Brussels: British Prime Minister Boris Johnson will chair a meeting of the government's emergency committee on Monday, amid a wave of travel bans and major transport disruption over a new strain of COVID-19.
The meeting comes as Britain was effectively shut off from the rest of Europe in an effort to stem the spread of the new strain — which has primarily hit London and southeastern England.
EU meets to coordinate response
Meanwhile on the continent, European Union ambassadors are also holding their own crisis talks later on Monday to coordinate the bloc's response to the new strain.
Officials hope to establish Europe-wide sanitary measures "in the coming hours" that would allow traffic flows to the UK to resume, French Transport Minister Jean-Baptiste Djebbari said, according to Reuters news agency.
German Foreign Minister Heiko Maas said that the travel restrictions were triggered to prevent an "uncontrolled introduction" of the virus, but that the response must now be coordinated across the EU's 27 member-states.
"Ultimately, we don't have enough conclusive information to definitively assess the situation — but we have to be careful," Maas said.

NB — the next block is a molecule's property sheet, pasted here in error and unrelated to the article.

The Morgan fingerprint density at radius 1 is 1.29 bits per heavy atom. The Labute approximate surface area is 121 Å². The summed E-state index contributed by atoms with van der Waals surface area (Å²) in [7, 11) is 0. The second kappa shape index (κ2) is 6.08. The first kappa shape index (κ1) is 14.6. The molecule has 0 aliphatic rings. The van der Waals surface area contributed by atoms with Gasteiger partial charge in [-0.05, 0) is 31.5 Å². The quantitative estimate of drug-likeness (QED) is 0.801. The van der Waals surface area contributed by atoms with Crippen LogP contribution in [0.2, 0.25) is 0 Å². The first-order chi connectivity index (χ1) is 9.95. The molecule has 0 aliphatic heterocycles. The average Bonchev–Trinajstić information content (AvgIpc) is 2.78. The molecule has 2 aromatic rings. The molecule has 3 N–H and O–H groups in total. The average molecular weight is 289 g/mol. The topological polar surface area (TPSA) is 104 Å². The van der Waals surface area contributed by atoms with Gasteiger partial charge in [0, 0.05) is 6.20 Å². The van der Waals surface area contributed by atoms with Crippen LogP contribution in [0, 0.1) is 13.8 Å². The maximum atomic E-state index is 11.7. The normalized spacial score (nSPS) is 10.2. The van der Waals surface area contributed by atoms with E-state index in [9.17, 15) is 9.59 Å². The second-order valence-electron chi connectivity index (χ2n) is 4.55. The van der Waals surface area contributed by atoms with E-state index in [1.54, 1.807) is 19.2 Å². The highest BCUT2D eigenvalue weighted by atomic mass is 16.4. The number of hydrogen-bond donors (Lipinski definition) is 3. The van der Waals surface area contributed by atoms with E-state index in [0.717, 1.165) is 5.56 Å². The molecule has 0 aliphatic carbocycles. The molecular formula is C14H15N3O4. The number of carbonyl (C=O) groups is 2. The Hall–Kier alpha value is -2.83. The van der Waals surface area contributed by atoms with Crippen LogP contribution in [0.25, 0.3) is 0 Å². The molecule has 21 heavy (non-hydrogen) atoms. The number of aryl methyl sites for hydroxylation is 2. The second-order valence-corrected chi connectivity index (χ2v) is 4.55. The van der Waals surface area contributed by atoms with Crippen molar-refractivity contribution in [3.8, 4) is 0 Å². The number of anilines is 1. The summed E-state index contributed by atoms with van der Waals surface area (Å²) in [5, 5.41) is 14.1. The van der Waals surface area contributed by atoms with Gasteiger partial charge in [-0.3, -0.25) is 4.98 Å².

Trucks and other freight haulers are facing massive disruptions after many European countries promptly cut transport ties to the UK on Sunday and Monday. Eurotunnel services have been suspended, while Eurostar passenger trains from London to Brussels, Paris, and Amsterdam have been halted.
Which countries have issued UK travel bans?
Most of the travel bans have put widespread restrictions on flights from the UK, although some countries have targeted rail and boat transport as well. Here is a breakdown of the countries that have issued travel restrictions so far:
Europe: Germany, France, Italy, the Netherlands, Austria, Switzerland, Ireland, Belgium, Finland, Poland, Denmark, Bulgaria, Estonia, Latvia, Lithuania, Croatia, Romania, Turkey
Asia: India, city of Hong Kong
Americas: Canada, Argentina, Chile, El Salvador
Middle East: Israel, Saudi Arabia, Iran, Kuwait
What do we know about the new COVID strain?
Last week, British health officials identified a new coronavirus strain. On Saturday, British Prime Minister Boris Johnson said the mutation appeared to be more transmissible, although scientists are still reviewing data and have yet to reach a final conclusion.
British health authorities say the variant does not lead to an increase in cases of severe illness, and does not cause more serious side effects.
Researchers are still evaluating whether the strain will be more or less receptive to the vaccines currently being rolled out.
Although no final conclusions have been made, health authorities have said the strain will not likely have an impact on the effectiveness of the vaccines.